Specific Aim 1: Assemble a large database on indoor and outdoor levels of PM2.5 mass and sulfur in two US cities with very different climatic conditions: Boston MA and Atlanta GA. The Boston MA data assembly has been completed. Retrospective data from Atlanta are also available.

During Year 3 we have completed our prospective field sampling campaign in Atlanta. The prospective field sampling in Atlanta which started in January 2016 was successfully concluded in June 2017. During this period, we collected a total of 819, 24h integrated samples from 60 single-family residences throughout the city. In addition, we collected 59 blanks (48 field blanks and 11 lab blanks, 7% of the total samples) and conducted 82 side-by-side collocations throughout the study as part of our QAQC procedure. Sampling in every household was conducted in two sessions, during both cool and warm months, for 7 consecutive days in each session. Fifty-seven out of 60 households (95%) participated in both sessions, with 3 households lost to follow-up at the second visit. For each field session, PM2.5 was collected on Teflon filters using specially-designed samplers placed in the main activity room of the home. In addition, questionnaires were administered to participants for information regarding home type, age, and size, as well as indoor sources that may impact PM2.5 levels, such as the presence of second-hand smoke, wood-stove and candle usage. Questions regarding parameters that influence home air exchange rates were also asked including the use of AC, the number and time of open windows.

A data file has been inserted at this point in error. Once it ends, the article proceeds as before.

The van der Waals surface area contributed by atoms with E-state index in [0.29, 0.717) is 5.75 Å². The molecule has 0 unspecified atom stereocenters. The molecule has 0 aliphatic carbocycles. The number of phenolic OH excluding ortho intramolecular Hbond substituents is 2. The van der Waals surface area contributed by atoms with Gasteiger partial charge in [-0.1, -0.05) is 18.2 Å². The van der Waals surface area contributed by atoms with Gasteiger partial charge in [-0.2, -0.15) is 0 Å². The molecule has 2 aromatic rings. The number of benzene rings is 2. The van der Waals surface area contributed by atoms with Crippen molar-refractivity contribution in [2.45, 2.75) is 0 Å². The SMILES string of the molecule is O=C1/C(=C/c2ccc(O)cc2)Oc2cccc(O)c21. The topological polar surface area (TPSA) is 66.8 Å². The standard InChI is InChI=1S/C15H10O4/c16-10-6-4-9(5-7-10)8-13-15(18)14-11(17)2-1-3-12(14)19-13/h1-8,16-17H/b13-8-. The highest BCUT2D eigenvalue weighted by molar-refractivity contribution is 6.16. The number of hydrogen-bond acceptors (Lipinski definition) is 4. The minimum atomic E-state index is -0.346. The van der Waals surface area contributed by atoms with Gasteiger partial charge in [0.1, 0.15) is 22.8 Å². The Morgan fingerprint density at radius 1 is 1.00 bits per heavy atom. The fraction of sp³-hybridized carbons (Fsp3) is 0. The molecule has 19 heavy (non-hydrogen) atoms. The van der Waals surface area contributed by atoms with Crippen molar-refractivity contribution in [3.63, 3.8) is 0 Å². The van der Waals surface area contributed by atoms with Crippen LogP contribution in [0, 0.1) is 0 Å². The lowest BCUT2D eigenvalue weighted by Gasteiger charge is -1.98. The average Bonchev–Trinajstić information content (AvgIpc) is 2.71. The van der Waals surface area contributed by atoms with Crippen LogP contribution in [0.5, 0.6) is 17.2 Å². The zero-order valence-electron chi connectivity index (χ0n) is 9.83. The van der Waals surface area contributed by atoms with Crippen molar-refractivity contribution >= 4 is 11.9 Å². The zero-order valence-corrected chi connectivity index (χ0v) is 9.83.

Sulfur mass was measured on the Teflon filters via X-ray fluorescence (XRF). To date, we have completed XRF analyses on all 960 samples, with the last batch of samples analyzed in January 2018.